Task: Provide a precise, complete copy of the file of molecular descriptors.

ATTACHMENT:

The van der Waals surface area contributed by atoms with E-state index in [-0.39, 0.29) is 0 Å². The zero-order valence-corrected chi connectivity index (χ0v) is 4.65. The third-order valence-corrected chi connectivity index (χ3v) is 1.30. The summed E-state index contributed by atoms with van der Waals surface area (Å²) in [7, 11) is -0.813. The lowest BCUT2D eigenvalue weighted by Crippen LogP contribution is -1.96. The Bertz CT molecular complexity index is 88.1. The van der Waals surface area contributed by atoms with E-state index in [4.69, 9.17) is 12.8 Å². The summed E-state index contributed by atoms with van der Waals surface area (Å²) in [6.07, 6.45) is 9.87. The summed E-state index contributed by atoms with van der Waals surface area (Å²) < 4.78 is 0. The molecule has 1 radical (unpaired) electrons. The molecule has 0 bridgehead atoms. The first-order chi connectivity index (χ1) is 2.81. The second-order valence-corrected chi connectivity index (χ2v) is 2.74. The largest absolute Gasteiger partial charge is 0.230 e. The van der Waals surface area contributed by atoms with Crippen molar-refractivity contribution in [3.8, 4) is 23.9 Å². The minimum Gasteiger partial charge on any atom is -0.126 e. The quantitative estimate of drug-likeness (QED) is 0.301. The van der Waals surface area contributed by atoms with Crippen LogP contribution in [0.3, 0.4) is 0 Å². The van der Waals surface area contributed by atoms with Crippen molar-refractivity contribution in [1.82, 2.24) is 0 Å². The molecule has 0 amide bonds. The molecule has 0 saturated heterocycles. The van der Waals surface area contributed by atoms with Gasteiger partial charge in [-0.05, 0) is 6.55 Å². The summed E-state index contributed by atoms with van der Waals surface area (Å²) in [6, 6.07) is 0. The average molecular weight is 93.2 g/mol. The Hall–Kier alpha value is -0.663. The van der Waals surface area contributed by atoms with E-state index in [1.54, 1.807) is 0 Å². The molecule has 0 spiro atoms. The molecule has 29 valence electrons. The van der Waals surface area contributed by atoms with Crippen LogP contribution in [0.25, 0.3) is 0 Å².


The van der Waals surface area contributed by atoms with E-state index in [-0.39, 0.29) is 0 Å². The zero-order valence-corrected chi connectivity index (χ0v) is 4.65. The third-order valence-corrected chi connectivity index (χ3v) is 1.30. The summed E-state index contributed by atoms with van der Waals surface area (Å²) in [7, 11) is -0.813. The lowest BCUT2D eigenvalue weighted by Crippen LogP contribution is -1.96. The Bertz CT molecular complexity index is 88.1. The van der Waals surface area contributed by atoms with E-state index in [4.69, 9.17) is 12.8 Å². The summed E-state index contributed by atoms with van der Waals surface area (Å²) in [6.07, 6.45) is 9.87. The summed E-state index contributed by atoms with van der Waals surface area (Å²) < 4.78 is 0. The molecule has 1 radical (unpaired) electrons. The molecule has 0 bridgehead atoms. The first-order chi connectivity index (χ1) is 2.81. The second-order valence-corrected chi connectivity index (χ2v) is 2.74. The largest absolute Gasteiger partial charge is 0.230 e. The van der Waals surface area contributed by atoms with Crippen molar-refractivity contribution in [3.8, 4) is 23.9 Å². The minimum Gasteiger partial charge on any atom is -0.126 e. The quantitative estimate of drug-likeness (QED) is 0.301. The van der Waals surface area contributed by atoms with Crippen LogP contribution in [0.3, 0.4) is 0 Å². The van der Waals surface area contributed by atoms with Crippen molar-refractivity contribution in [1.82, 2.24) is 0 Å². The molecule has 0 amide bonds. The molecule has 0 saturated heterocycles. The van der Waals surface area contributed by atoms with Gasteiger partial charge in [-0.05, 0) is 6.55 Å². The summed E-state index contributed by atoms with van der Waals surface area (Å²) in [6, 6.07) is 0. The average molecular weight is 93.2 g/mol. The Hall–Kier alpha value is -0.663. The van der Waals surface area contributed by atoms with E-state index in [1.54, 1.807) is 0 Å². The molecule has 0 spiro atoms. The molecule has 29 valence electrons. The van der Waals surface area contributed by atoms with Crippen LogP contribution in [0.25, 0.3) is 0 Å².